Senate panel asks for independent counsel

WASHINGTON - The Senate committee investigating political campaign fund-raising will send a legal brief to Attorney General Janet Reno this week asking her to appoint an independent counsel.

Committee Chairman Fred Thompson said at a hearing Wednesday that White House videotapes of Democratic fund-raising events were confirmation that President Clinton had not complied with the intent of the law setting campaign spending limits. He said only an independent counsel could make a legal determination whether Clinton should be prosecuted.

The legal brief will be the first time the committee formally asks for an independent counsel. Individual members already have done so.

Thompson's statements were his most direct accusation of wrongdoing against Clinton since the Senate Governmental Affairs Committee began its hearings in July.

Thompson, R-Tenn., said Clinton "signed a contract" with voters not to exceed spending limits tied to his receipt of federal funds for his presidential campaign. In 1996, the maximum was $37 million per presidential candidate for the primary and $62 million for the general election.

But Thompson said Clinton broke that contract and skirted the law by also orchestrating $45 million in Democratic National Committee advertising. There is no spending limit for such "issue ads" run by a party, as long as they don't promote a specific candidate.

But previously released documents and newly released videotapes show that Clinton helped write the issue ads, coordinated where they would run and boasted about how they helped his standing in presidential polls, Thompson said.

"The intent of the law is clear, and clearly the intent of the law is not being complied with here," Thompson said. "They found a way to have their cake and eat it too."

Legal opinions are mixed as to whether the Clinton campaign was technically in compliance with the campaign spending regulations. The White House has said the president acted legally at all times.

Reno has repeatedly denied requests for an independent counsel to look into campaign fund-raising. She has said there has been no clear indication that laws may have been broken.

At Wednesday's hearing, Democrats countered with tapes showing former President Reagan asking donors for money at the White House. They also passed out a transcript of a TV interview with Bob Dole, the 1996 Republican presidential candidate, in which he said the party ran issue ads that helped him. Dole has said issue ads should not be counted against spending ceilings.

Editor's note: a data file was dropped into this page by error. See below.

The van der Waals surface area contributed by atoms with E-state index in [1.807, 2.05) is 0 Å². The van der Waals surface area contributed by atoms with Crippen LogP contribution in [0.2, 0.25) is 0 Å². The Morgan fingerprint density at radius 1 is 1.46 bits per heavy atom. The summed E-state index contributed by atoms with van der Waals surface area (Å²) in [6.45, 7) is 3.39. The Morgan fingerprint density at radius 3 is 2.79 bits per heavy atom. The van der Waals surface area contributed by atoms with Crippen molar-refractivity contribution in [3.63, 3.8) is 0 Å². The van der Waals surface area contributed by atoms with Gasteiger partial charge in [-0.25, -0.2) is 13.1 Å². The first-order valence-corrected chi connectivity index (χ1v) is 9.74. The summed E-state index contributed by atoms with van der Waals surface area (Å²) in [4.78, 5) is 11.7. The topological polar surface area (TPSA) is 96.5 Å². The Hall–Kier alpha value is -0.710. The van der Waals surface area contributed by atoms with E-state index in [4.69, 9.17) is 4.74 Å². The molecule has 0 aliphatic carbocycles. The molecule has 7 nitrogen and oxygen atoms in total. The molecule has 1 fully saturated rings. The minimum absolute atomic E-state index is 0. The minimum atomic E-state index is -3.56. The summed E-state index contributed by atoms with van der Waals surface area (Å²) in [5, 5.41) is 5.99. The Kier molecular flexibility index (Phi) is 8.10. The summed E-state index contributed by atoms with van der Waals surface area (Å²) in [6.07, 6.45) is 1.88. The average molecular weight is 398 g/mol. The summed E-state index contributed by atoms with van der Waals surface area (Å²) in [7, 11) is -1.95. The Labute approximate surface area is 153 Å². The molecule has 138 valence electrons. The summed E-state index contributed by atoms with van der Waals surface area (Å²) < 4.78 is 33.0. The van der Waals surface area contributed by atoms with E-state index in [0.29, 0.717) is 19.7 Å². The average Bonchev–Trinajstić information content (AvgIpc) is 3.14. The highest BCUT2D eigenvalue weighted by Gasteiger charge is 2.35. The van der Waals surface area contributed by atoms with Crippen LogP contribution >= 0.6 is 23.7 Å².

Thompson said Dole's ads would trigger the same committee scrutiny if evidence is presented showing he closely coordinated the ad strategy.

"I guess it's somewhat of a standoff," said Sen. John Glenn, the ranking Democrat on the committee. "We should clean this whole mess up. It's a bipartisan problem no matter if we want to admit it or not."

Sen. Joseph Lieberman, D-Conn., described the issue ads by Clinton and Dole as "an end run" designed to spend more money on their presidential campaigns. "(The ads) are probably legal, but part of a process that went way over the line to what is proper," he said. "They were miles away from the clear intention of the law.

"One deterrent to bad behavior in the year 2000 would be that some of the people who did bad behavior in 1996 go to jail. I hope that happens."

The Senate panel plans at least two more weeks of hearings. The committee's authority expires Dec. 31.

Thompson's committee has spent $2.2 million this year. He is authorized to spend $4.3 million.

A House of Representatives committee also investigating campaign fund-raising has no deadline. Since January, that panel has spent $5.4 million. It is authorized to spend $11.7 million this year.

By comparison, the joint House-Senate investigation of the Iran-contra deal to swap arms for hostages took 303 days and cost $3.6 million. That would be nearly $5 million in 1997 dollars, says Don Richey, associate Senate historian.

By Tom Squitieri, USA TODAY

Contributing: Jessica Lee